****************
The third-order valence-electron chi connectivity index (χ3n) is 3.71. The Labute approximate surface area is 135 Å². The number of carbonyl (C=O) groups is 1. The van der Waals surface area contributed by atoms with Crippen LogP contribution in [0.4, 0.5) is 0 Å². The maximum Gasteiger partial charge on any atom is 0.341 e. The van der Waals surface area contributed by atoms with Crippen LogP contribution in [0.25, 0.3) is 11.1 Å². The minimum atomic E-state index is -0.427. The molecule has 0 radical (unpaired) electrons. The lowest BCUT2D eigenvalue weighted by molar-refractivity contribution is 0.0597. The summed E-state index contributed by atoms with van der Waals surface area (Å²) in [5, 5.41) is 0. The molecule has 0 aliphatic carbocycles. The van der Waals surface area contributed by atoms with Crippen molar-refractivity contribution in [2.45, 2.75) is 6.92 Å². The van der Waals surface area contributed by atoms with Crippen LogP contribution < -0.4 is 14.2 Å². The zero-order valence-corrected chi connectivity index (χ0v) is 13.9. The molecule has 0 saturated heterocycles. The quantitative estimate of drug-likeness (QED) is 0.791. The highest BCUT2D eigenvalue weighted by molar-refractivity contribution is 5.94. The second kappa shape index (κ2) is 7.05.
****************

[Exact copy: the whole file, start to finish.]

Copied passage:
The third-order valence-electron chi connectivity index (χ3n) is 3.71. The Labute approximate surface area is 135 Å². The number of carbonyl (C=O) groups is 1. The van der Waals surface area contributed by atoms with Crippen LogP contribution in [0.4, 0.5) is 0 Å². The maximum Gasteiger partial charge on any atom is 0.341 e. The van der Waals surface area contributed by atoms with Crippen LogP contribution in [0.25, 0.3) is 11.1 Å². The minimum atomic E-state index is -0.427. The molecule has 0 radical (unpaired) electrons. The lowest BCUT2D eigenvalue weighted by molar-refractivity contribution is 0.0597. The summed E-state index contributed by atoms with van der Waals surface area (Å²) in [5, 5.41) is 0. The molecule has 0 aliphatic carbocycles. The van der Waals surface area contributed by atoms with Crippen molar-refractivity contribution in [2.45, 2.75) is 6.92 Å². The van der Waals surface area contributed by atoms with Crippen LogP contribution < -0.4 is 14.2 Å². The zero-order valence-corrected chi connectivity index (χ0v) is 13.9. The molecule has 0 saturated heterocycles. The quantitative estimate of drug-likeness (QED) is 0.791. The highest BCUT2D eigenvalue weighted by molar-refractivity contribution is 5.94. The second kappa shape index (κ2) is 7.05.